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Fiji’s worst economic decline projected by RBF

July 3, 2020 6:37 am
The Fijian economy is projected to contract by 21.7 percent this year, which the Reserve Bank has described as the most severe in our modern history. [File Photo]

The Fijian economy is projected to contract by 21.7 percent this year, which the Reserve Bank has described as the most severe in our modern history.

Governor Ariff Ali says the spill-over of the COVID-19 pandemic has trickled down to the domestic economy given Fiji’s reliance on the global economy.

Ali adds the tourism industry which accounts for around 35percent of GDP has been devastated by travel-related restrictions and the consequent halt in international tourism.

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As such, visitor arrivals are forecast to decline by 75 percent this year with the flow-on effects bringing tourism-dependent sectors to a standstill.

In particular, the accommodation & food services and the transport & storage sectors will suffer the brunt of the contraction in visitor arrivals.

He says this has culminated in a spike in unemployment as many businesses have scaled back or shut down operations.

The Governor says the retrenchment in consumption and investment activities along with the plunge in external trade will place additional downward pressure on Government’s tax collections.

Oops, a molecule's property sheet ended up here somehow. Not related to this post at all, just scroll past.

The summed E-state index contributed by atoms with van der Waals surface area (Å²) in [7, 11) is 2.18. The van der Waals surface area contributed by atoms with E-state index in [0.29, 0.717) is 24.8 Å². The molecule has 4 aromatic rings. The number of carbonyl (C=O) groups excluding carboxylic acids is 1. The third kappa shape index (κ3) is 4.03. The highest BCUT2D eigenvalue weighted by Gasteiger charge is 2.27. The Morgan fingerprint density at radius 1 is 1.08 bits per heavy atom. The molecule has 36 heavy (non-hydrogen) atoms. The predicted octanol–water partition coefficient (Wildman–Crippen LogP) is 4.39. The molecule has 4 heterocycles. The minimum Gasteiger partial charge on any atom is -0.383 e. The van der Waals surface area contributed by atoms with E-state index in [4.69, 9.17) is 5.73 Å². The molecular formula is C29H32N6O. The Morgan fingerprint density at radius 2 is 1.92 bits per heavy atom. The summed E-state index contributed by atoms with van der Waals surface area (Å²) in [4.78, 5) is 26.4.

Protracted weaknesses in aggregate demand arising from reduced disposable incomes, increased unemployment, subdued business confidence and constrained fiscal space are expected to have a compounding effect on wholesale & retail trade, finance & insurance, construction, manufacturing, and the public administration & defence sectors.

Investment spending is also forecast to fall to around 12.8 percent of GDP, from an average of around 20 percent in the preceding three years.

Private investment projects are likely to be halted or delayed given the uncertainty surrounding the economic outlook and resumption of global travel while there will be challenges on Government-funded capital projects due to limited fiscal space.

In the primary industries, the export-oriented forestry and fishing sectors are also bound to contract due to dampened external demand.

However, Ali says the agriculture, information & communication and health sectors are still expected to contribute positively to economic activity this year.

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